even venture to urge that, ever since the grant to living creatures of free will, there must be, in some sense or other, a real element of
contingency,- that there is no dulness about it, even to the Deity, but a constant and aspiring Effort.
Let us trust our experience in this also. The Universe is a flux,
it is a becoming, it is a progress. Evolution is a reality. True and not imaginary progress is possible. Effort is not a sham. Existence
is a true adventure. There is a real risk.
There was a real risk about creation-directly it went beyond
the inert and mechanical. The granting of choice and free will involved a risk. Thenceforward things could go wrong. They
might be kept right by main force, but that would not be playing the game, that would not be loyalty to the conditions.
As William James says: A football team desire to get a ball to a
certain spot, but that is not all they desire; they wish to do it under certain conditions and overcome inherent
difficulties - else might they get up in the night and put it there.
So also we may say, Good is the end and aim of the Divine
Being; but not without conditions. Not by compulsion. Perfection as of machinery would be too dull and low an
achievement - something much higher is sought. The creation of free creatures who, in so far as they go right, do so because they will, not
because they must,- that was the Divine problem, and it is the highest of which we have any conception.
Yes, there was a real risk in making a human race on this
planet. Ultimate good was not guaranteed. Some parts of the Universe must be far better than this, but some may be worse.
Some planets may comparatively fail. The power of evil may here and there get the upper hand: although it must ultimately lead to
suicidal destructive failure, for evil is pregnant with calamity.
This planet is surely not going to fail. Its destinies have been
more and more entrusted to us. For millions of years it laboured, and now it has produced a human
race - a late-comer to the planet, only recently arrived, only partly civilised as yet. But already it
has produced Plato and Newton and Shakespeare; yes, and it has been the dwelling-place of Christ. Surely it is going to succeed,
and in good time to be the theatre of such a magnificent development of human energy and power and joy as to
compensate, and more than compensate, for all the pain and suffering, all the blood and tears, which have gone to prepare the way.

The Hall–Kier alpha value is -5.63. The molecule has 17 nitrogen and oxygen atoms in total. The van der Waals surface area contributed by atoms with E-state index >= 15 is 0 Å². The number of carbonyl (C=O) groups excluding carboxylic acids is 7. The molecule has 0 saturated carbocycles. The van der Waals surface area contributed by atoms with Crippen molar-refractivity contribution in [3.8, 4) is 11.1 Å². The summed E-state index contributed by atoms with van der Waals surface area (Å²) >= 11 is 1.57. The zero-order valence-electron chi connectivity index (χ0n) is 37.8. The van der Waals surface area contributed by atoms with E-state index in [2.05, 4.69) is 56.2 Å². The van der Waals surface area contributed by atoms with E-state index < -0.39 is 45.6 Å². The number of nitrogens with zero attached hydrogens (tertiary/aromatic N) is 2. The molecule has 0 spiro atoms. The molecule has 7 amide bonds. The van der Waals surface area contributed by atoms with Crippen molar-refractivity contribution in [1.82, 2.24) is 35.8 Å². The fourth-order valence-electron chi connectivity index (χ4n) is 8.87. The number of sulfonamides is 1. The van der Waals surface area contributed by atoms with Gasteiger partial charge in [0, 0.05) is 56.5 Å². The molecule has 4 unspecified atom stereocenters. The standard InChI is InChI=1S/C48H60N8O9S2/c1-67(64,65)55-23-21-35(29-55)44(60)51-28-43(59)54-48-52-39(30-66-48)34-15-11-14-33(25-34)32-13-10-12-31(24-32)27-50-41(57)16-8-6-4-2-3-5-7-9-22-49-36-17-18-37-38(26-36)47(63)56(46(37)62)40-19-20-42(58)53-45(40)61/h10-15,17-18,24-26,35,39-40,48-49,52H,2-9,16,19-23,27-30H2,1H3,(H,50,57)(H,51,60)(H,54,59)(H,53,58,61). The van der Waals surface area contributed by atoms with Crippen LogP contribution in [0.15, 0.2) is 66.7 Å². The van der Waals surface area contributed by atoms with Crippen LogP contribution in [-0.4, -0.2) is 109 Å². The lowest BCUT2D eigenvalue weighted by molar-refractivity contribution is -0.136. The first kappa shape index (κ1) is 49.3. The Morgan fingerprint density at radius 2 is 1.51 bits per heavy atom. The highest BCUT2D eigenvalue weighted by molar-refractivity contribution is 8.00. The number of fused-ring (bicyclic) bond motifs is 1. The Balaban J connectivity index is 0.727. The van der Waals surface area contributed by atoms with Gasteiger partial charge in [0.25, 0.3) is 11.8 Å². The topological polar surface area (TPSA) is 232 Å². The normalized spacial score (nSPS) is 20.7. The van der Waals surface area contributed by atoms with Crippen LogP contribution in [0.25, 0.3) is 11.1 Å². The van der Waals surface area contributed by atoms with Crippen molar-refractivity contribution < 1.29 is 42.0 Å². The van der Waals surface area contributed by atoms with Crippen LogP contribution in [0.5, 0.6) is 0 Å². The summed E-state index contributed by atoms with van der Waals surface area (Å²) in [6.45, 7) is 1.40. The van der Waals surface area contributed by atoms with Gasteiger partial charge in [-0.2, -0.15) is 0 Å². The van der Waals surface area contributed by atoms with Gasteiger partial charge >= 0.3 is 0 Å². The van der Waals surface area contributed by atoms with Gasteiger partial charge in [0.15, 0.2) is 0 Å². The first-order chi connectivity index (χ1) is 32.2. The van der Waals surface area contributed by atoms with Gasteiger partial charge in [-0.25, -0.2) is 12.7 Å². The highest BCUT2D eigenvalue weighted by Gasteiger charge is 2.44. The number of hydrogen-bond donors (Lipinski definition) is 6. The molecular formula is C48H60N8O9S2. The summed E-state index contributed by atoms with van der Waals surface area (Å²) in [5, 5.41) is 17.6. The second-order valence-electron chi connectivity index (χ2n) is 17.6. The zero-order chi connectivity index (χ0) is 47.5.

The struggle is a real one. The effort is not confined to
humanity alone: according to the Christian conception God has shared in it. "God so loved the world that He
gave" - we know the text. The earth's case was not hopeless; the world was bad, but it
could be redeemed; and the redemption was worth the painful effort which then was undergone, and which the disciples of the
Cross have since in their measure shared. Aye, that is the Christian conception; not of a God apart from His creatures,
looking on, taking no personal interest in their behaviour, sitting aloof only to judge them; but One who anxiously takes measures
for their betterment ' takes trouble, takes pains--a pregnant phrase, takes pains,--One who suffers when they go wrong, One who feels
painfully the miseries and wrongdoings and sins and cruelties of the creatures whom He has endowed with free will; One who
actively enters into the storm and the conflict; One who actually took flesh and dwelt among us, to save us from the slough into
which we might have fallen, to show us what the beauty and dignity of man might be.
Well, it is a great idea, a great and simple idea, so simple as to
be incredible to some minds. It has been hidden from many of the wise and prudent; it has been revealed to babes.
To sum up: Let us not be discouraged by simplicity. Real
things are simple. Human conceptions are not altogether misleading. Our view of the Universe is a partial one but is not an
untrue one. Our knowledge of the conditions of existence is not altogether false
- only inadequate. The Christian idea of God is a genuine representation of reality
Nor let us imagine that existence hereafter, removed from
these atoms of matter which now both confuse and manifest it, will be something so wholly remote and different as to be
unimaginable; but let us learn by the testimony of experience - either our own or that of
others that those who have been, still are; that they care for us and help us; that they, too, are progressing
and learning and working and hoping; that there are grades of existence, stretching upward and upward to all eternity; and that God
Himself, through His agents and messengers, is continually striving and working and planning, so as to bring this creation of
His through its preparatory labour and pain, and lead it on to an existence higher and better than anything we have ever